Tuesday, November 17, 2009
Sarcasm and passive aggression are defenses which are dangerous for all concerned.
Initially motivated by fear of domination or humiliation, sarcasm and passive aggression easily become habits which are hard to break. These interpersonal behavior patterns may develop in response to teenage peer teasing, parental modeling, or parental over control and excessive negative criticism. Whatever the cause of the initial sarcastic or passive aggressive behaviors, their habitual use causes emotional pain and often induces similar responses from others in retaliation.
"I was just teasing," or "Can't you take a joke?" are frequent rejoinders when sarcastic remarks are confronted, yet the "teasing" or "joking" has already had its painful, sharply cutting effects.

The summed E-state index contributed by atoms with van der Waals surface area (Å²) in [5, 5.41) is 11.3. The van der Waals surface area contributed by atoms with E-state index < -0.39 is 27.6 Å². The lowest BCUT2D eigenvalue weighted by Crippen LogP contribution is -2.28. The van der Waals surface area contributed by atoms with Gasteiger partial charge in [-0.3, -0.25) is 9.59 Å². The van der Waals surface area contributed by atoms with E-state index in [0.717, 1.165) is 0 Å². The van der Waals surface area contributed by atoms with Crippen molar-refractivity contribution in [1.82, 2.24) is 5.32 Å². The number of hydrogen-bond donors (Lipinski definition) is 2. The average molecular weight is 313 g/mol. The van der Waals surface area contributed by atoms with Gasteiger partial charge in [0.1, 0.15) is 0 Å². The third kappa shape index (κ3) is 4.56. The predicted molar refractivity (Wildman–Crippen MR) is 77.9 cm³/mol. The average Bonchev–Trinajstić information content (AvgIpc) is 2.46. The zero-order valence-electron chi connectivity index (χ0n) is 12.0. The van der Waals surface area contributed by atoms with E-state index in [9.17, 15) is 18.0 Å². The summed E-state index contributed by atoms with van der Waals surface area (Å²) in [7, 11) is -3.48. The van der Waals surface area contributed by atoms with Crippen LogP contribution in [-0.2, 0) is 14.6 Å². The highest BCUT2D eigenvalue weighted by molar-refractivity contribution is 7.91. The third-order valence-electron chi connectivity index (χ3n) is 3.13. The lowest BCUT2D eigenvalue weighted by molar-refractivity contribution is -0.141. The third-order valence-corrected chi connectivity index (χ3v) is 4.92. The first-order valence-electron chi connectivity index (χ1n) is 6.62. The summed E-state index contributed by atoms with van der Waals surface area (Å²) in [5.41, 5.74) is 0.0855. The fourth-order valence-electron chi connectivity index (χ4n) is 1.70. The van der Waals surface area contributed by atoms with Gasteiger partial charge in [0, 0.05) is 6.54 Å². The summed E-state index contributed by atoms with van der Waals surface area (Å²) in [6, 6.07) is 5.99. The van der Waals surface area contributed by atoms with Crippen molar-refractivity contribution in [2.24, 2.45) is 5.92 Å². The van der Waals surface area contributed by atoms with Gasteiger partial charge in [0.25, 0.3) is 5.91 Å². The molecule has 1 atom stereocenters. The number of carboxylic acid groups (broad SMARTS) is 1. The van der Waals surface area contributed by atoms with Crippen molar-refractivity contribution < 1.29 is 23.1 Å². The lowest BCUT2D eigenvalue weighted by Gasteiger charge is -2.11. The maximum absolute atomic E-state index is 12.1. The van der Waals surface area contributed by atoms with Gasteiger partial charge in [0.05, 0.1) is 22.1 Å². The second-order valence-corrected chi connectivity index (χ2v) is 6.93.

Passive aggression is often disguised as efforts to be helpful to someone while actually being motivated by a desire to put them down. "Killing someone with kindness" is in this category. There's always the potential for deniability when confronted, yet as with sarcasm, the damage has been done.
If we have become habitually sarcastic or passively aggressive, it is helpful to remind ourselves of the likely negative consequences and find alternative, more direct ways to express our feelings of dissatisfaction and anger. Constructive "I statements" are probably most appropriate in most situations.